This chapter has three principal objectives: (1) to summarize the present chemical composition of North American surface waters and point out any discernible trends with time; (2) to review chemical and biochemical principles and processes that control natural water composition, and the ways in which these may be involved in attaining the particular chemical compositions and trends that we can observe; and (3) to point out some of the more important factors that must be considered in collecting surface-water-quality data.
This discussion is concerned principally with inorganic chemistry and geochemistry. However, biochemical processes in river and lake water influence their chemical composition extensively, and specific effects are pointed out. Aquatic biology is discussed in another chapter. The physical processes occurring in lakes also have very important effects on water chemistry; these aspects of limnology are covered more fully in a separate chapter.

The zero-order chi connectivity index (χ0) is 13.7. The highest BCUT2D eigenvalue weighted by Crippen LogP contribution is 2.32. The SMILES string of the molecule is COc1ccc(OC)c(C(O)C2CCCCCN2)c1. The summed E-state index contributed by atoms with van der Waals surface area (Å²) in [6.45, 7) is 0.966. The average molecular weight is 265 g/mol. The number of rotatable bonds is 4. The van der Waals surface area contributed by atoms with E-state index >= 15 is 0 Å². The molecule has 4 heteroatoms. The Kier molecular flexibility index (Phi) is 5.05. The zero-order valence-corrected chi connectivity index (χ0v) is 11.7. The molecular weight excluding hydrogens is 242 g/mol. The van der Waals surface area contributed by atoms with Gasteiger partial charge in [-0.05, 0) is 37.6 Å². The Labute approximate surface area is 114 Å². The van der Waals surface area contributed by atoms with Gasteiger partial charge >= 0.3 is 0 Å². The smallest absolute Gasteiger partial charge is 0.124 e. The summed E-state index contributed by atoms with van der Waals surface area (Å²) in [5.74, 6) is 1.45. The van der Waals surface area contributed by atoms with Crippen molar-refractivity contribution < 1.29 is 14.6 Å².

Data on which this chapter is based relate mostly to waters of Canada, the United States, and Mexico. For most of Central America, very little water-quality information is available. Tables 1 through 3 contain analytical data for river waters that illustrate some of the principles discussed, and summarize major features of the chemical composition of North American surface waters.
To a certain extent, at least, one would expect the average concentrations of dissolved elements in surface fresh water to reflect the relative abundance of the elements in the crustal rocks exposed at and near the land surface.
|Title||Hydrogeochemistry of rivers and lakes|
|Authors||John David Hem, Adrian Demayo, Richard A. Smith|
|Publication Type||Book Chapter|
|Publication Subtype||Book Chapter|
|Record Source||USGS Publications Warehouse|
|USGS Organization||National Water Quality Assessment Program; Toxic Substances Hydrology Program|